When the president of Tajikistan earlier this year appointed his son to become mayor of the capital, Dushanbe, he urged him to be a listening and compassionate leader.
Going by Rustam Emomali’s first actions in office, the advice does not appear to have made an impact.
Emomali has set his sights on overhauling the city’s transportation system, but the efforts are generating much misery.
On April 12, Dushanbe received a consignment of 40 large-capacity buses manufactured by Turkey’s Andalou Isuzu. Another 25 units are to be delivered in the summer. The cost of buying all those buses has set the government back around 3.4 million euros — 85,000 euros a pop.
The first buses will begin their routes in Dushanbe of April 15.
In conjunction with bringing these buses into commission, Dushanbe authorities have also been stepping up efforts to stamp out the so-called “three somoni” taxis that many people use to get around. For the last five years or so, these informally run shared taxis have operated a little like buses, running along established routes around the center of the city and charging people three somoni ($0.35) per ride.
Since the “three somoni” taxis are not properly licensed, the drivers routinely engage in cat-and-mouse games with the police. The chase is getting a little more serious now and the stakes have been increased, with fines for illegally driving the taxis being hiked to 1,000 somoni.
The “three somonis” are not the only vehicles in the crosshairs.
Back in December, former Dushanbe mayor Mahmadsaid Ubaidulloev decreed, in the purported interests of safety and air cleanliness, that any public transportation vehicles produced before 2008 should be taken off the streets. That was intended to abolish another two common sights in Dushanbe — the Hyundai Starex and Mercedes Sprinter minibuses that can carry up to around 10 people, depending on the flexibility of the passengers.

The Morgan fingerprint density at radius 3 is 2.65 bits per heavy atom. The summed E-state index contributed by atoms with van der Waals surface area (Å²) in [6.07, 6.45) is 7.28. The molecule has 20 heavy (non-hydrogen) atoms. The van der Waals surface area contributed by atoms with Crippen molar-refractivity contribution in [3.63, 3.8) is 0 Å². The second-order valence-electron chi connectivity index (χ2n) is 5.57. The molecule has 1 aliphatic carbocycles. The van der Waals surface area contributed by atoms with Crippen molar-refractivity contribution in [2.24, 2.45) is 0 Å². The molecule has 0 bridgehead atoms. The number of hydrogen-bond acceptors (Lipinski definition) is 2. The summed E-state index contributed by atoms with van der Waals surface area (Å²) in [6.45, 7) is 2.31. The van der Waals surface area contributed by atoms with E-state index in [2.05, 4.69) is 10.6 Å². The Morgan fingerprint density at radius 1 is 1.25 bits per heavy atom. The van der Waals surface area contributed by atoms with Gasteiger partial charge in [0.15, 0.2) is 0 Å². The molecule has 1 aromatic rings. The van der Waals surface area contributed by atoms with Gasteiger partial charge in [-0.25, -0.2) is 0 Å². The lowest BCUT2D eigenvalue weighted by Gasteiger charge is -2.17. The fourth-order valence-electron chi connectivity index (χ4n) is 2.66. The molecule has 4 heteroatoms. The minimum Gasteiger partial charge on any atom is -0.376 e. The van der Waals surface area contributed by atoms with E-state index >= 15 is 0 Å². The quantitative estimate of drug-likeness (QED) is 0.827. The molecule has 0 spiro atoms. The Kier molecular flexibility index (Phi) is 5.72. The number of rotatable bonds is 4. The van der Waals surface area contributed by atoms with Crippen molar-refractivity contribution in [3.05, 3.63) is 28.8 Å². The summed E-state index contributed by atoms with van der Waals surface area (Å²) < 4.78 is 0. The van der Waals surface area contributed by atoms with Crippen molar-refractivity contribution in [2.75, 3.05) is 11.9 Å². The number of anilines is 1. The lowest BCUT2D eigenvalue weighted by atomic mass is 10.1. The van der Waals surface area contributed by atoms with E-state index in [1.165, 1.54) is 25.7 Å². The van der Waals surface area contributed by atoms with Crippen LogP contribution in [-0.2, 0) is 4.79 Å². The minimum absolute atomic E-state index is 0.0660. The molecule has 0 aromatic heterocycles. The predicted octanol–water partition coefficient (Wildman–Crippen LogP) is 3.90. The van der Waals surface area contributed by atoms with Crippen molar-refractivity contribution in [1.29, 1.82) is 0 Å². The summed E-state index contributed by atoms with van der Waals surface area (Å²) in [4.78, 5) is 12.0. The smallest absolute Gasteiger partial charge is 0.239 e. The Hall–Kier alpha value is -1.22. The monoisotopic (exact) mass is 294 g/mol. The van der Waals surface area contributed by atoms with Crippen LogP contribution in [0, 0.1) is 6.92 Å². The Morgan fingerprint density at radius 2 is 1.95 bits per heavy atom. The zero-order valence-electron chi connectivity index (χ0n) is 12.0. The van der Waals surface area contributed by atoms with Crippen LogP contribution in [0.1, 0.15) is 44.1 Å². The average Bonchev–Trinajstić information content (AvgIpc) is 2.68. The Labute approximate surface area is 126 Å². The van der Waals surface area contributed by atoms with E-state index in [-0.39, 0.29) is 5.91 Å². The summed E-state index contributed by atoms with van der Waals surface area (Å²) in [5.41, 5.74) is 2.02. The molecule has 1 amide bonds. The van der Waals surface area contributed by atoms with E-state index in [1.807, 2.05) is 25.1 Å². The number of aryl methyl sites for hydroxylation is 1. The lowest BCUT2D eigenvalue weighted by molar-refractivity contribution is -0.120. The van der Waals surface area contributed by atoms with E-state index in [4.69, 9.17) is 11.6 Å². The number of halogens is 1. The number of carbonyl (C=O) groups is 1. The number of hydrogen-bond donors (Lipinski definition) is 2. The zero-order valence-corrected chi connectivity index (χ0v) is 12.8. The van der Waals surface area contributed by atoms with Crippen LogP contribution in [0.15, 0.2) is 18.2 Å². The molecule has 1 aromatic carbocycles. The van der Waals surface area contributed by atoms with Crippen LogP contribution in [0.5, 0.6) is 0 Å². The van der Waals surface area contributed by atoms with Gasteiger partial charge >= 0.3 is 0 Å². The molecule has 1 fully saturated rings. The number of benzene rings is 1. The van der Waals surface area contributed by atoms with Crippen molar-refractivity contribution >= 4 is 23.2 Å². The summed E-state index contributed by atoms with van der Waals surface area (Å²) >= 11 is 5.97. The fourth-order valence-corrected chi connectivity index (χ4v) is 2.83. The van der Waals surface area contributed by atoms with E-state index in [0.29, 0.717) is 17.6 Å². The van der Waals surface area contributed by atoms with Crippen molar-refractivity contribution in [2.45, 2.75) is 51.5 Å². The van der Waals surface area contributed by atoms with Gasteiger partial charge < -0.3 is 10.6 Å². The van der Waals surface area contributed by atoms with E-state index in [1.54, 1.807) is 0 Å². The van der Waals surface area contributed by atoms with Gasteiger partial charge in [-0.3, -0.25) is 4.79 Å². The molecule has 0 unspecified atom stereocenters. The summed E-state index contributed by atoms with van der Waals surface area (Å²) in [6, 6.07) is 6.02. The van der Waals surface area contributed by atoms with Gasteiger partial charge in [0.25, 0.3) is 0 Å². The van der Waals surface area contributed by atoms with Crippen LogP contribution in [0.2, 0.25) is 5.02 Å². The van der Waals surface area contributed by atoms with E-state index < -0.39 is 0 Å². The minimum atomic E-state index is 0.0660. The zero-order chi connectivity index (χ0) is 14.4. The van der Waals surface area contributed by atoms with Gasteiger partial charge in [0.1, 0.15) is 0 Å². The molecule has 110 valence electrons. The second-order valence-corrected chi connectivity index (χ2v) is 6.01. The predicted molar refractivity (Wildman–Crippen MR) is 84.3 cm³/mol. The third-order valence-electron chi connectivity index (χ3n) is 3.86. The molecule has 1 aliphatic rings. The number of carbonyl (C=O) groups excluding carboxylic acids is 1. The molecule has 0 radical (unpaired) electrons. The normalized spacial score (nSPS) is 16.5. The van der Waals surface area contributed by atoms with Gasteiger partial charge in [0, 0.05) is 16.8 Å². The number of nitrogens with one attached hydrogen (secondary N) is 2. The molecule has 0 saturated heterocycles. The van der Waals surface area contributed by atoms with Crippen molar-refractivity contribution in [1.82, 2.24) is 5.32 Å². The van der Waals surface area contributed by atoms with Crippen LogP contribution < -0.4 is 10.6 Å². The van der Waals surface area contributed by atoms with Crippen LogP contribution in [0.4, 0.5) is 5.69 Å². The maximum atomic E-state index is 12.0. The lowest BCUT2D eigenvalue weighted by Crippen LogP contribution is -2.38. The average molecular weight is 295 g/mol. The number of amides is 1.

There are around 3,000 such minibuses — most of them getting on for two decades old — plying their route in the city and the surrounding environs. The minibuses are typically privately owned, but drivers must pay the state for a license to operate. The fares go the drivers and owners, in principle. With the new buses, however, all the ticket revenue will go straight to the state, taking the small-time operators out of the equation.
(Incidentally, the arithmetic doesn’t quite stack up. If thousands of minibuses are to be replaced by a few dozen buses, a staggering shortfall of seats and routes awaits. The government has promised more buses will be delivered from Turkey and Belarus, but the timeframe for this to happen is not clear).
In addition to depriving private vehicle owners of a useful source of income, this shake-up will also lead to a surge in unemployment. The implications are grave. To do some highly crude and unscientific arithmetic, considering that an average Tajik family counts around five or so people, laying off the minibus drivers implies plunging 20,000 people into deeper penury.
Grisly rumors have circulated about the lengths to which the overhaul of public transportation has driven desperate unemployed drivers.
On April 12, a “three somoni” taxi driver slashed his own neck in front of the mayor’s office in a desperate gesture of protest, according to people who claimed to have witnessed the act.
Witnesses said the man was quickly rushed away from the scene and police have declined to comment on the episode. It is said that some news outlets have been warned by the authorities to refrain from even alluding the incident, although information about the incident has made it to social media.
“I waited for information about this incident to appear, but everyone is remaining mute, which shows how seriously the [security services] are taking this matter,” one social media user wrote. “They took away his car — you would think that would be small fry over which it would be nonsensical to kill yourself. But I understand him. When you have nothing with which to feed your children and you lose your last means with which make some money, you don’t feel like a man anymore, and to lose your life is no longer so scary.”